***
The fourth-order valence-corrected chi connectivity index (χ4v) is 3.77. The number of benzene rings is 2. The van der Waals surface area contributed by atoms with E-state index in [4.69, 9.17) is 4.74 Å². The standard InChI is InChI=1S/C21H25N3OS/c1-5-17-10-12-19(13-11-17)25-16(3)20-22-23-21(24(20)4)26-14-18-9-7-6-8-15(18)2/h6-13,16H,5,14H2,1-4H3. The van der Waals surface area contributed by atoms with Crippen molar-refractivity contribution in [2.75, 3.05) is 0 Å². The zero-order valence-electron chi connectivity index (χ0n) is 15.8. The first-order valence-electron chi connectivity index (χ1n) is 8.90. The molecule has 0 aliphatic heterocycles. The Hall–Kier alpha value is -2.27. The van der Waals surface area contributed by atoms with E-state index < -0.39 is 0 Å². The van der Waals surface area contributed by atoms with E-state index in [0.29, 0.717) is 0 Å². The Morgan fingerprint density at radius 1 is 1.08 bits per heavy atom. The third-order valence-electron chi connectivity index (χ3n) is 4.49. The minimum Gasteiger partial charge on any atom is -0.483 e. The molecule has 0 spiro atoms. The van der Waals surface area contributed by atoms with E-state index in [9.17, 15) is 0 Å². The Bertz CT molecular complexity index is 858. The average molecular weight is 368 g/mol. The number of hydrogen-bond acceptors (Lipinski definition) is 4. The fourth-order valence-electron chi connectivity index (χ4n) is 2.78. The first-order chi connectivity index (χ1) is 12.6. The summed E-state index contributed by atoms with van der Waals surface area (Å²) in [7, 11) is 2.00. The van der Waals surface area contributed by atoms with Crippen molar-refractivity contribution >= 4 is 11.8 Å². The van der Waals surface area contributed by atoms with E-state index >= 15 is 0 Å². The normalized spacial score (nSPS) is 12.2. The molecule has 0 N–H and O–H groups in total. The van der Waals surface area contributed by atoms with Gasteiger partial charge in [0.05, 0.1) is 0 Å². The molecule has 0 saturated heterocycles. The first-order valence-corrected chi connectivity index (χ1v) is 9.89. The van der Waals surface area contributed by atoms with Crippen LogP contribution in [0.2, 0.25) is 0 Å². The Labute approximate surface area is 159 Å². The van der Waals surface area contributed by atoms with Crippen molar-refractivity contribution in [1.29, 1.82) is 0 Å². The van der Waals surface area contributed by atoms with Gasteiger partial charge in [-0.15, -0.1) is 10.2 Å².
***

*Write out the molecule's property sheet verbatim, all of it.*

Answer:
The fourth-order valence-corrected chi connectivity index (χ4v) is 3.77. The number of benzene rings is 2. The van der Waals surface area contributed by atoms with E-state index in [4.69, 9.17) is 4.74 Å². The standard InChI is InChI=1S/C21H25N3OS/c1-5-17-10-12-19(13-11-17)25-16(3)20-22-23-21(24(20)4)26-14-18-9-7-6-8-15(18)2/h6-13,16H,5,14H2,1-4H3. The van der Waals surface area contributed by atoms with Crippen molar-refractivity contribution in [2.75, 3.05) is 0 Å². The zero-order valence-electron chi connectivity index (χ0n) is 15.8. The first-order valence-electron chi connectivity index (χ1n) is 8.90. The molecule has 0 aliphatic heterocycles. The Hall–Kier alpha value is -2.27. The van der Waals surface area contributed by atoms with E-state index < -0.39 is 0 Å². The van der Waals surface area contributed by atoms with E-state index in [0.29, 0.717) is 0 Å². The Morgan fingerprint density at radius 1 is 1.08 bits per heavy atom. The third-order valence-electron chi connectivity index (χ3n) is 4.49. The minimum Gasteiger partial charge on any atom is -0.483 e. The molecule has 0 spiro atoms. The van der Waals surface area contributed by atoms with E-state index in [9.17, 15) is 0 Å². The Bertz CT molecular complexity index is 858. The average molecular weight is 368 g/mol. The number of hydrogen-bond acceptors (Lipinski definition) is 4. The fourth-order valence-electron chi connectivity index (χ4n) is 2.78. The first-order chi connectivity index (χ1) is 12.6. The summed E-state index contributed by atoms with van der Waals surface area (Å²) in [7, 11) is 2.00. The van der Waals surface area contributed by atoms with Crippen molar-refractivity contribution >= 4 is 11.8 Å². The van der Waals surface area contributed by atoms with E-state index >= 15 is 0 Å². The normalized spacial score (nSPS) is 12.2. The molecule has 0 N–H and O–H groups in total. The van der Waals surface area contributed by atoms with Gasteiger partial charge in [0.05, 0.1) is 0 Å². The molecule has 0 saturated heterocycles. The first-order valence-corrected chi connectivity index (χ1v) is 9.89. The van der Waals surface area contributed by atoms with Crippen LogP contribution in [0.2, 0.25) is 0 Å². The Labute approximate surface area is 159 Å². The van der Waals surface area contributed by atoms with Crippen molar-refractivity contribution in [1.29, 1.82) is 0 Å². The van der Waals surface area contributed by atoms with Gasteiger partial charge in [-0.15, -0.1) is 10.2 Å².